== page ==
Ironically, Modi-Shah themselvespulled the rug from under Trivendra Singh Rawat's feet at a time when he thought he was steering the budget session of the Uttarakhand assembly convened by him at Gairsain, which he had declared as the summer capital of the state.

It was during the budget session that he was asked by the party bosses to rush to Dehradun along with BJP legislators and meet the party's central observers.

Dr Raman Singh, the former chief minister of Chhattisgarh, and Dushyant Gautam, the BJP general secretary in charge of Uttarakhand, arrived in Dehradun to gauge the opinion of party MLAs.

It is believed that a majority of BJP MLAs who were unhappy with the CM's style of functioning demanded a change in the state leadership.

Trivendra Singh Rawat met with BJP President Jagat Prakash Nadda and Amit Shah in New Delhi on Monday, but his explanations did not cut much ice and he was issued marching orders.

According to party insiders, there was a lot of resentment among ministers and MLAs against Trivendra Singh Rawat and although they did not come out openly for fear of disciplinary action, the simmering discontent was conveyed to the party high command.

IMAGE: Trivendra Singh Rawat addresses a press conference after tendering his resignation to Governor Baby Rani Maurya in Dehradun, March 10, 2021. Photograph: PTI Photo

Inability to take everyone along during his nearly four-year term led to Trivendra Singh Rawat's undoing.

He tried to take control of all major departments by holding on to more than 40 of them, but still could not deliver.

Three ministerial slots remained vacant during his tenure. At the onset of his term in 2017 there remained two ministerial vacancies. Later, Prakash Pant, a senior minister, died and his portfolio was not allotted to anyone else.

Trivendra Singh Rawat preferred not to fill these positions, leading to heartburn and resentment among aspiring MLAs.

A recent decision by Rawat to declare Gairsain as the third commissionerate of the state did not go well with BJP leaders from the Kumaon region.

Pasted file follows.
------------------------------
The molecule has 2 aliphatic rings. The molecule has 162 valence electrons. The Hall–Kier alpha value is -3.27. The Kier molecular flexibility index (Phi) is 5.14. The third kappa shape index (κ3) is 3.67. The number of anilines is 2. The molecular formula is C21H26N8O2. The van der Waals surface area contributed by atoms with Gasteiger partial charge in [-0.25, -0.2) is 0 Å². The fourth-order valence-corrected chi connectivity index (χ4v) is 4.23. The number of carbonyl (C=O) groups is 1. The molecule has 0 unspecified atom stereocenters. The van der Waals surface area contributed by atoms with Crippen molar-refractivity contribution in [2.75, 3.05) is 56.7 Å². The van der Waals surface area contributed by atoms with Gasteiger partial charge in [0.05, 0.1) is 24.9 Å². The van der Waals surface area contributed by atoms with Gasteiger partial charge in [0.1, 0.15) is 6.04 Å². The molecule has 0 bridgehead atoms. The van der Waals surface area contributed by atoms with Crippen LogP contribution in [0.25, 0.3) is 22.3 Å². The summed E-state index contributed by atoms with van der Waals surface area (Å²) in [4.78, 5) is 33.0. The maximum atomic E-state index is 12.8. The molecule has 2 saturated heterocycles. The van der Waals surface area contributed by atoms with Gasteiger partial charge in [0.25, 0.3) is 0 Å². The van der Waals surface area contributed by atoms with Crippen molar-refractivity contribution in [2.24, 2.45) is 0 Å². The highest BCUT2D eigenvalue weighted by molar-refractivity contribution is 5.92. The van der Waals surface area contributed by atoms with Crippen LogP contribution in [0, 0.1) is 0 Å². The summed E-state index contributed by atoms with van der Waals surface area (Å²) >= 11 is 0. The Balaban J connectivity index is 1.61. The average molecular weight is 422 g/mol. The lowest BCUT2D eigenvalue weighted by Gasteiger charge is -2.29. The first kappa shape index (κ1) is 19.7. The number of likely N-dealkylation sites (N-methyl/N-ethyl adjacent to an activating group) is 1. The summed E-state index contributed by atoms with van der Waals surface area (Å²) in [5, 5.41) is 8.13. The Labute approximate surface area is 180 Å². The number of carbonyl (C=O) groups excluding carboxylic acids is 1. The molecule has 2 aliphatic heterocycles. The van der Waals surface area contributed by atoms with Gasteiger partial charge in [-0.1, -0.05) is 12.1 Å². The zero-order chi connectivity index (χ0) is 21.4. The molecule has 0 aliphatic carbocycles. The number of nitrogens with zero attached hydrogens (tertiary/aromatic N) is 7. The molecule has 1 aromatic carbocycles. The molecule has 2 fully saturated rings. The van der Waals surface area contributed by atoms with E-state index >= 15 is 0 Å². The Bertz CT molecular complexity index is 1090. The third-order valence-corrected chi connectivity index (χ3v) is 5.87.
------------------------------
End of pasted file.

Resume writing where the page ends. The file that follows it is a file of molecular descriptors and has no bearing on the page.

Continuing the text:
The police lathi-charge on agitators, including women, from Karanprayag who sought the widening of a road outside the Gairsain assembly building on the opening day of the budget session was Trivendra Singh Rawat's latest undoing.

"It was a brutal action by the Rawat government on peaceful agitators. After false accusations that the agitators threw stones, cases have been registered against the villagers," says Indresh Maikhuri, secretary of the CPI-ML's Garhwal unit, who led the agitation and was brutally assaulted.

"It is an eyewash to replace Trivendra Singh Rawat with Tirath Singh Rawat and would not help the common people who are suffering from lack of governance, corruption and large scale unemployment," adds Maikhuri.

Moreover, Trivendra Singh Rawat's image as a non-performer worried the BJP bosses in Delhi.

Out of the eight ministers, five -- Satpal Maharaj, Yashpal Arya, Harak Singh Rawat, Rekha Arya and Subodh Uniyal, a former Congressman who jumped on the BJP bandwagon led by former chief minister Vijay Bahuguna in 2016 -- did not see eye to eye with Rawat on many issues.

Tourism Minister Satpal Maharaj, one of the senior-most ministers in the Trivendra Singh Rawat government, would not attend functions of his department if the chief minister was present.

This internal bickering not only affected governance, but also gave a chance to bureaucrats to rule the roost.

Another important issue was a petition in the Supreme Court seeking a CBI probe into alleged corruption charges against Trivendra Singh Rawat.

The Nainital high court, hearing a petition regarding the transfer of money into the personal accounts of Trivendra Singh Rawat's aides, asked the Central Bureau of Investigation to look into the matter.

The state government rushed to the Supreme Court to get a restraining order against the high court verdict.

This case is expected to come up for hearing any time now.

Feature Presentation: Aslam Hunani/Rediff.com